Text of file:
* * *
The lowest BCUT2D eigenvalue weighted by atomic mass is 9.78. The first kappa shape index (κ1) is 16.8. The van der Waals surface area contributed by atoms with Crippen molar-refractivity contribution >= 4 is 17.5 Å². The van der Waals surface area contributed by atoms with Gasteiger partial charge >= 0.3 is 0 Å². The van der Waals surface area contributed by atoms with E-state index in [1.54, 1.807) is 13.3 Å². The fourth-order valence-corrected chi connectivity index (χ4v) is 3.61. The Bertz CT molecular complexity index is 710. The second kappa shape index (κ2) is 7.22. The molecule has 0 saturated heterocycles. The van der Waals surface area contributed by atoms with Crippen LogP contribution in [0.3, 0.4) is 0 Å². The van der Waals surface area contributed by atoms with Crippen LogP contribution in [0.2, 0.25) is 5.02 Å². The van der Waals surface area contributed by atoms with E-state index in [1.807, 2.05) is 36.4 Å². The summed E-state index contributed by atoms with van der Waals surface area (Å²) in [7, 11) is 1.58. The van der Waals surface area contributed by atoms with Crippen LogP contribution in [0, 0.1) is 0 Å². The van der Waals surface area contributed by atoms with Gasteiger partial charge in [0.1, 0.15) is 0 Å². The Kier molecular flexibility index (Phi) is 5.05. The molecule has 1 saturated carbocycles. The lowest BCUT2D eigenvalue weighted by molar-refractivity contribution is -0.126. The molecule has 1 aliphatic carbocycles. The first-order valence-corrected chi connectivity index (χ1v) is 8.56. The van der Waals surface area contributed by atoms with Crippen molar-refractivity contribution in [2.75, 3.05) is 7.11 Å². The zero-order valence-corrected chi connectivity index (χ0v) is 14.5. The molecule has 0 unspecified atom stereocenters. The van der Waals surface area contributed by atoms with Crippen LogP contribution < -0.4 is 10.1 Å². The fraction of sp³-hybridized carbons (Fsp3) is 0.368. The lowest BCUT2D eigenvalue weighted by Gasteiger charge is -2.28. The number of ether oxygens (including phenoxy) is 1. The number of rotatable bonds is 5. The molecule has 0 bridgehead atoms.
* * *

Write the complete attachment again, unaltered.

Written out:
The lowest BCUT2D eigenvalue weighted by atomic mass is 9.78. The first kappa shape index (κ1) is 16.8. The van der Waals surface area contributed by atoms with Crippen molar-refractivity contribution >= 4 is 17.5 Å². The van der Waals surface area contributed by atoms with Gasteiger partial charge >= 0.3 is 0 Å². The van der Waals surface area contributed by atoms with E-state index in [1.54, 1.807) is 13.3 Å². The fourth-order valence-corrected chi connectivity index (χ4v) is 3.61. The Bertz CT molecular complexity index is 710. The second kappa shape index (κ2) is 7.22. The molecule has 0 saturated heterocycles. The van der Waals surface area contributed by atoms with Crippen LogP contribution in [0.3, 0.4) is 0 Å². The van der Waals surface area contributed by atoms with Crippen LogP contribution in [0.2, 0.25) is 5.02 Å². The van der Waals surface area contributed by atoms with E-state index in [1.807, 2.05) is 36.4 Å². The summed E-state index contributed by atoms with van der Waals surface area (Å²) in [7, 11) is 1.58. The van der Waals surface area contributed by atoms with Crippen LogP contribution in [0, 0.1) is 0 Å². The van der Waals surface area contributed by atoms with Gasteiger partial charge in [0.1, 0.15) is 0 Å². The Kier molecular flexibility index (Phi) is 5.05. The molecule has 1 saturated carbocycles. The lowest BCUT2D eigenvalue weighted by molar-refractivity contribution is -0.126. The molecule has 1 aliphatic carbocycles. The first-order valence-corrected chi connectivity index (χ1v) is 8.56. The van der Waals surface area contributed by atoms with Crippen molar-refractivity contribution in [2.75, 3.05) is 7.11 Å². The zero-order valence-corrected chi connectivity index (χ0v) is 14.5. The molecule has 0 unspecified atom stereocenters. The van der Waals surface area contributed by atoms with Crippen LogP contribution < -0.4 is 10.1 Å². The fraction of sp³-hybridized carbons (Fsp3) is 0.368. The lowest BCUT2D eigenvalue weighted by Gasteiger charge is -2.28. The number of ether oxygens (including phenoxy) is 1. The number of rotatable bonds is 5. The molecule has 0 bridgehead atoms.